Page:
Things are looking up for six black teens charged with trying to kill a white classmate last year after a Louisiana court vacated the conviction of one of the men.
By Gretel C. Kovach
National civil-rights advocates say something remains very amiss in the small town.
Sept. 15, 2007 - Civil rights protestors are still planning to converge on tiny Jena, La., next week—even though the “Jena Six” claimed a major victory Friday. It’s been nine months since six high school students were arrested and accused of trying to beat a white classmate to death. Even longer since nooses were found hanging from a schoolyard oak tree favored by whites the morning after black students dared to venture under its boughs.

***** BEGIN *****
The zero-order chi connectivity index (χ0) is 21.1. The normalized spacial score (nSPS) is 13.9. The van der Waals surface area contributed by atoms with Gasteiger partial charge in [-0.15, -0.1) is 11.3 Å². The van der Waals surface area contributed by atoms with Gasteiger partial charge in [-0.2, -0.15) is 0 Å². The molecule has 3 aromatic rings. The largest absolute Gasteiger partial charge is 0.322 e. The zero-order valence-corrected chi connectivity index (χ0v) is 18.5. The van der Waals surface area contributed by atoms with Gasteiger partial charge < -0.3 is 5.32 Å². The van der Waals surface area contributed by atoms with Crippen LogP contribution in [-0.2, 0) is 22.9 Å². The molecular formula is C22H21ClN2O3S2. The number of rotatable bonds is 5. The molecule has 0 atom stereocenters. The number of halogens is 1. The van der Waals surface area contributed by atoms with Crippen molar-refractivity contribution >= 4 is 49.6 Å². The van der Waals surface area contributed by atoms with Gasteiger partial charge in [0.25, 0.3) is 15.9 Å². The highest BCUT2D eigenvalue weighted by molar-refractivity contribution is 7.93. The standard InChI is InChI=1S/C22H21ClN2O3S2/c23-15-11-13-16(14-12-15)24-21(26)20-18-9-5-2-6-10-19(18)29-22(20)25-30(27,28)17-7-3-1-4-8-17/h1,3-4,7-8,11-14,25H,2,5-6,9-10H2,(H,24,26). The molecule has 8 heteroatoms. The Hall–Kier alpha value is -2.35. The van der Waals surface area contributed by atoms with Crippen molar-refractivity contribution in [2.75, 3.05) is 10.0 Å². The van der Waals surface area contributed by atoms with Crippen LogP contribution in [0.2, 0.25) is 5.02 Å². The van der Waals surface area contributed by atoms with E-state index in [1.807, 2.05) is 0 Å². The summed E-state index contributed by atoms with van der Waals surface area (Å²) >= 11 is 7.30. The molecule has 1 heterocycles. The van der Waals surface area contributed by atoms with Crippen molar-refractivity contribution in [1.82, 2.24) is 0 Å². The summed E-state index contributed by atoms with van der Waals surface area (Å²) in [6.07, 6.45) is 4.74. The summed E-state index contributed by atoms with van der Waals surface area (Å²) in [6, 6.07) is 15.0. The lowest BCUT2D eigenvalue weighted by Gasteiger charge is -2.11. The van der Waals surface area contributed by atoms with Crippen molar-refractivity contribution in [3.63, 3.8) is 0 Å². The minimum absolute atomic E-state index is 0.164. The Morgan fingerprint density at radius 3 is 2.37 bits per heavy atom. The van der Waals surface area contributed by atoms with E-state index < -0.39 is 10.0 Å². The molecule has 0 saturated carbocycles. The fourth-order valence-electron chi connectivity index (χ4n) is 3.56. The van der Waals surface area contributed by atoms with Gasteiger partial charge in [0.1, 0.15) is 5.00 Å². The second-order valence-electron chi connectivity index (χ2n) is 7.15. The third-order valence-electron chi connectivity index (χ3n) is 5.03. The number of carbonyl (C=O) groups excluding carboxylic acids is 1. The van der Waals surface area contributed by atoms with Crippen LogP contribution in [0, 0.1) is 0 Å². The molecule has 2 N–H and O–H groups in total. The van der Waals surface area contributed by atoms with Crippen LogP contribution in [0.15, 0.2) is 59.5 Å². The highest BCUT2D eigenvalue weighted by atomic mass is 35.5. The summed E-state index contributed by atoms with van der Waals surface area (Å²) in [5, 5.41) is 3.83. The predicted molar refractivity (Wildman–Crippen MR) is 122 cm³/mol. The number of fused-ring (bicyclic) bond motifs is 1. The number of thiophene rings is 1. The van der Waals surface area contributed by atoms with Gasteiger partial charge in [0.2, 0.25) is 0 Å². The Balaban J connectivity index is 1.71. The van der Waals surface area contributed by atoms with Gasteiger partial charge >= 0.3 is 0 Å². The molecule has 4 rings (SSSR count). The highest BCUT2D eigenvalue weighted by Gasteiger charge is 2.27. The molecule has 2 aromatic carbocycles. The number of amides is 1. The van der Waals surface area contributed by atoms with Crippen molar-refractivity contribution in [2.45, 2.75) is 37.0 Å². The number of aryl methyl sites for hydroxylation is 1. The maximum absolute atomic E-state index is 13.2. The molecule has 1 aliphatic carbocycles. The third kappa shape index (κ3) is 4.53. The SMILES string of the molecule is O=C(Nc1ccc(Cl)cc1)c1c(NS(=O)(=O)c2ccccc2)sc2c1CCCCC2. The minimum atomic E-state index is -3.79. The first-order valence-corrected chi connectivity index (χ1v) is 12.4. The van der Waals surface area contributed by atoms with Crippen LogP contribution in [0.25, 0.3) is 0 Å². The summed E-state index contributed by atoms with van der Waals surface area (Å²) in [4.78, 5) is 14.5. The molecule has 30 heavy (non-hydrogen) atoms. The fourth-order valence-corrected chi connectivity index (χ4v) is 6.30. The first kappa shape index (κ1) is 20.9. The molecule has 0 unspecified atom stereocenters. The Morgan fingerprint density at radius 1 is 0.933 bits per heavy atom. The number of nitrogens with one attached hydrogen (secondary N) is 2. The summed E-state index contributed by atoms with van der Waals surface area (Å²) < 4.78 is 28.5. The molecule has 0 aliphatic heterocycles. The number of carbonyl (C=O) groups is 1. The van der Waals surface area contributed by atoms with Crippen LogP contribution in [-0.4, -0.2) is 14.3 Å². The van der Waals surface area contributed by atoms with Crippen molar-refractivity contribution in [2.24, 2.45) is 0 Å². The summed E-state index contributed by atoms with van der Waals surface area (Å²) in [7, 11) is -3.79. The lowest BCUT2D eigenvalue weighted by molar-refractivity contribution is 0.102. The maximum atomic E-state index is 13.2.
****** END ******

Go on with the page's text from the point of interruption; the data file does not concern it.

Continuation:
Mychal Bell, the 17-year-old former Jena High School football star convicted on a felony assault charge in the case, has been incarcerated since the December fight. But on Friday, a state appeals court vacated Bell’s conviction. He was 16 years old at the time of the fight and should not have been tried as an adult, the court ruled. The attempted murder charges were also reduced recently for the other Jena Six teens facing adult punishment. Local black residents and many outside observers said the murder charges were overly harsh. The only weapons involved were the students’ tennis shoes, and while the white victim was treated for injuries at a hospital, he went home the same day.
See: ‘Jena Six’ a symbol of bigger problems?